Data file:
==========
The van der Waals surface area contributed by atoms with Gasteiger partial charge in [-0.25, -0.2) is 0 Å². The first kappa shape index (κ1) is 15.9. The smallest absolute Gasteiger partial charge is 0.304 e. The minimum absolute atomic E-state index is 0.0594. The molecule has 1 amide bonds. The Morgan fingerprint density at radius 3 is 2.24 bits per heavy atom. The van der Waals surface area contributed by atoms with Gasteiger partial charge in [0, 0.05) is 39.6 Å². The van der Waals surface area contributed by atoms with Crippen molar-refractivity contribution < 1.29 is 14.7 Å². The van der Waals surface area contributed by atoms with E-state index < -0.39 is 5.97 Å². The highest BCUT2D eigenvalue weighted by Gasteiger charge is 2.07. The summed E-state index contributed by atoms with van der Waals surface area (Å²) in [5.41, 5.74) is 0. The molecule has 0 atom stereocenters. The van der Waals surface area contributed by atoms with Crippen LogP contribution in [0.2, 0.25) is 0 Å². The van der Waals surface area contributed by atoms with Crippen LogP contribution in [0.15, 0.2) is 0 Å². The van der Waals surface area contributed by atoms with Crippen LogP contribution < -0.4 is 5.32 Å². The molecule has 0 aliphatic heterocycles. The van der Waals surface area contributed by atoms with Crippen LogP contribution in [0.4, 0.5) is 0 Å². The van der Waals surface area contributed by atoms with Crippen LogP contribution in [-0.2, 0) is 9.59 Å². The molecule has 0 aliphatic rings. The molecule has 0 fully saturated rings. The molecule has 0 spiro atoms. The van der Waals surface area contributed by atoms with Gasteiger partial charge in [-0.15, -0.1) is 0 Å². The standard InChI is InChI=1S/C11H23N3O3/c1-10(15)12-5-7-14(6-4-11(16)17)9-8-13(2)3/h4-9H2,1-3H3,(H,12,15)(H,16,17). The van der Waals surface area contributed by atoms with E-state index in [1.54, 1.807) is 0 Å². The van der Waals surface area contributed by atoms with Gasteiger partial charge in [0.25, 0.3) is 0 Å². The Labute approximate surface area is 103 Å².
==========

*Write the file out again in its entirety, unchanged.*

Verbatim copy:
The van der Waals surface area contributed by atoms with Gasteiger partial charge in [-0.25, -0.2) is 0 Å². The first kappa shape index (κ1) is 15.9. The smallest absolute Gasteiger partial charge is 0.304 e. The minimum absolute atomic E-state index is 0.0594. The molecule has 1 amide bonds. The Morgan fingerprint density at radius 3 is 2.24 bits per heavy atom. The van der Waals surface area contributed by atoms with Gasteiger partial charge in [0, 0.05) is 39.6 Å². The van der Waals surface area contributed by atoms with Crippen molar-refractivity contribution < 1.29 is 14.7 Å². The van der Waals surface area contributed by atoms with E-state index < -0.39 is 5.97 Å². The highest BCUT2D eigenvalue weighted by Gasteiger charge is 2.07. The summed E-state index contributed by atoms with van der Waals surface area (Å²) in [5.41, 5.74) is 0. The molecule has 0 atom stereocenters. The van der Waals surface area contributed by atoms with Crippen LogP contribution in [0.2, 0.25) is 0 Å². The van der Waals surface area contributed by atoms with Crippen LogP contribution in [0.15, 0.2) is 0 Å². The van der Waals surface area contributed by atoms with Crippen LogP contribution < -0.4 is 5.32 Å². The molecule has 0 aliphatic heterocycles. The van der Waals surface area contributed by atoms with Crippen LogP contribution in [0.4, 0.5) is 0 Å². The van der Waals surface area contributed by atoms with Crippen LogP contribution in [-0.2, 0) is 9.59 Å². The molecule has 0 aliphatic rings. The molecule has 0 fully saturated rings. The molecule has 0 spiro atoms. The van der Waals surface area contributed by atoms with Gasteiger partial charge in [-0.15, -0.1) is 0 Å². The standard InChI is InChI=1S/C11H23N3O3/c1-10(15)12-5-7-14(6-4-11(16)17)9-8-13(2)3/h4-9H2,1-3H3,(H,12,15)(H,16,17). The van der Waals surface area contributed by atoms with E-state index in [1.54, 1.807) is 0 Å². The van der Waals surface area contributed by atoms with Gasteiger partial charge in [0.25, 0.3) is 0 Å². The Labute approximate surface area is 103 Å².